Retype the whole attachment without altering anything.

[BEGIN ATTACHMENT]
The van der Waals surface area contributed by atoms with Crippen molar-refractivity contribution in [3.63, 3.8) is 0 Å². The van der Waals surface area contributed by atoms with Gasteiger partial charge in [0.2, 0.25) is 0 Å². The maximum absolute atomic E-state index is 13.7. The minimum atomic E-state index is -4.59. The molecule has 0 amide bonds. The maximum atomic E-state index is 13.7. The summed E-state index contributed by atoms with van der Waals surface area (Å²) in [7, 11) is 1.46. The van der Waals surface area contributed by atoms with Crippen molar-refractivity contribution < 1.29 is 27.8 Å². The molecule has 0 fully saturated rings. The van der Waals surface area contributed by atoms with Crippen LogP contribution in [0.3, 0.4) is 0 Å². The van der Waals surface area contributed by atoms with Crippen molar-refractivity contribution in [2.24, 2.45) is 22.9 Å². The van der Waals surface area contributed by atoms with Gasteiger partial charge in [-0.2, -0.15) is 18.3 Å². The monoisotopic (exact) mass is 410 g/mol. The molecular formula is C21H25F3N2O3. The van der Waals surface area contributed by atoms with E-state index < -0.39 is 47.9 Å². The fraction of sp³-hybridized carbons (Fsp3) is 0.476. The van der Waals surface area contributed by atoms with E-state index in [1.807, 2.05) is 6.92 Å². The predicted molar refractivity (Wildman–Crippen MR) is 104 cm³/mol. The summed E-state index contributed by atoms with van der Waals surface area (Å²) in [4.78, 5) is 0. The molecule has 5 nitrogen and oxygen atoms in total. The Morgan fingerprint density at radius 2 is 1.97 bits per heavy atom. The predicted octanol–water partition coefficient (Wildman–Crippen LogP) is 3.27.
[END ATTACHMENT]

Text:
The van der Waals surface area contributed by atoms with Crippen molar-refractivity contribution in [3.63, 3.8) is 0 Å². The van der Waals surface area contributed by atoms with Gasteiger partial charge in [0.2, 0.25) is 0 Å². The maximum absolute atomic E-state index is 13.7. The minimum atomic E-state index is -4.59. The molecule has 0 amide bonds. The maximum atomic E-state index is 13.7. The summed E-state index contributed by atoms with van der Waals surface area (Å²) in [7, 11) is 1.46. The van der Waals surface area contributed by atoms with Crippen molar-refractivity contribution < 1.29 is 27.8 Å². The molecule has 0 fully saturated rings. The van der Waals surface area contributed by atoms with Crippen LogP contribution in [0.3, 0.4) is 0 Å². The van der Waals surface area contributed by atoms with Crippen molar-refractivity contribution in [2.24, 2.45) is 22.9 Å². The van der Waals surface area contributed by atoms with Gasteiger partial charge in [-0.2, -0.15) is 18.3 Å². The monoisotopic (exact) mass is 410 g/mol. The molecular formula is C21H25F3N2O3. The van der Waals surface area contributed by atoms with E-state index < -0.39 is 47.9 Å². The fraction of sp³-hybridized carbons (Fsp3) is 0.476. The van der Waals surface area contributed by atoms with E-state index in [1.807, 2.05) is 6.92 Å². The predicted molar refractivity (Wildman–Crippen MR) is 104 cm³/mol. The summed E-state index contributed by atoms with van der Waals surface area (Å²) in [4.78, 5) is 0. The molecule has 5 nitrogen and oxygen atoms in total. The Morgan fingerprint density at radius 2 is 1.97 bits per heavy atom. The predicted octanol–water partition coefficient (Wildman–Crippen LogP) is 3.27.